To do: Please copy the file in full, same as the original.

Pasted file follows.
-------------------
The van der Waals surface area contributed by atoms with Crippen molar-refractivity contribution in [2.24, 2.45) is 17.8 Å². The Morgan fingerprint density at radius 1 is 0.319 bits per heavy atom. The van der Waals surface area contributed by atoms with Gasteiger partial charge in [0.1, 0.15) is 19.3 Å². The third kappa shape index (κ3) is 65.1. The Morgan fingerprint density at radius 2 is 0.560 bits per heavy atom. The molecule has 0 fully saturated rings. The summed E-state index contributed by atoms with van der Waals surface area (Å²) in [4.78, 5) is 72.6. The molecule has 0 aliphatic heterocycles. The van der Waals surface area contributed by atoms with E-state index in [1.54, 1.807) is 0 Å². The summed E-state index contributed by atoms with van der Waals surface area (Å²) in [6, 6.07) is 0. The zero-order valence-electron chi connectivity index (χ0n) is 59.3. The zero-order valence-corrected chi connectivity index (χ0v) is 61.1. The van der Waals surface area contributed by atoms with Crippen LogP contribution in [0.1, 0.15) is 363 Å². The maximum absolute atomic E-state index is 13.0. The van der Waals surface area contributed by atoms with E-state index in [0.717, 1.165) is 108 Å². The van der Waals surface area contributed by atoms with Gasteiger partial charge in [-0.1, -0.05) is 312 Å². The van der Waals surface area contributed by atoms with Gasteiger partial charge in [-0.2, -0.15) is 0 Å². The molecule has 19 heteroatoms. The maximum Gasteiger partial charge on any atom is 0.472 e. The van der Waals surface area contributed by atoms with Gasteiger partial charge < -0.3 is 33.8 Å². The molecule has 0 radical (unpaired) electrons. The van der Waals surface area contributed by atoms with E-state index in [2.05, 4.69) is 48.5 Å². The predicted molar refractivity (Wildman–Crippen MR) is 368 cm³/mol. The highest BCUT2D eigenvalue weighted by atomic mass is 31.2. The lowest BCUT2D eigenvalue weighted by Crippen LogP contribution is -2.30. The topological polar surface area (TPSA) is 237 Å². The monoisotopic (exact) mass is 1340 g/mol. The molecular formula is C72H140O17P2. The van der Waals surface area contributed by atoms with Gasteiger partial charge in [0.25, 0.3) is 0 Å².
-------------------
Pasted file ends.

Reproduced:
The van der Waals surface area contributed by atoms with Crippen molar-refractivity contribution in [2.24, 2.45) is 17.8 Å². The Morgan fingerprint density at radius 1 is 0.319 bits per heavy atom. The van der Waals surface area contributed by atoms with Gasteiger partial charge in [0.1, 0.15) is 19.3 Å². The third kappa shape index (κ3) is 65.1. The Morgan fingerprint density at radius 2 is 0.560 bits per heavy atom. The molecule has 0 fully saturated rings. The summed E-state index contributed by atoms with van der Waals surface area (Å²) in [4.78, 5) is 72.6. The molecule has 0 aliphatic heterocycles. The van der Waals surface area contributed by atoms with E-state index in [1.54, 1.807) is 0 Å². The summed E-state index contributed by atoms with van der Waals surface area (Å²) in [6, 6.07) is 0. The zero-order valence-electron chi connectivity index (χ0n) is 59.3. The zero-order valence-corrected chi connectivity index (χ0v) is 61.1. The van der Waals surface area contributed by atoms with Crippen LogP contribution in [0.1, 0.15) is 363 Å². The maximum absolute atomic E-state index is 13.0. The van der Waals surface area contributed by atoms with E-state index in [0.717, 1.165) is 108 Å². The van der Waals surface area contributed by atoms with Gasteiger partial charge in [-0.1, -0.05) is 312 Å². The van der Waals surface area contributed by atoms with Gasteiger partial charge in [-0.2, -0.15) is 0 Å². The molecule has 19 heteroatoms. The maximum Gasteiger partial charge on any atom is 0.472 e. The van der Waals surface area contributed by atoms with Gasteiger partial charge < -0.3 is 33.8 Å². The molecule has 0 radical (unpaired) electrons. The van der Waals surface area contributed by atoms with E-state index in [2.05, 4.69) is 48.5 Å². The predicted molar refractivity (Wildman–Crippen MR) is 368 cm³/mol. The highest BCUT2D eigenvalue weighted by atomic mass is 31.2. The lowest BCUT2D eigenvalue weighted by Crippen LogP contribution is -2.30. The topological polar surface area (TPSA) is 237 Å². The monoisotopic (exact) mass is 1340 g/mol. The molecular formula is C72H140O17P2. The van der Waals surface area contributed by atoms with Gasteiger partial charge in [0.25, 0.3) is 0 Å².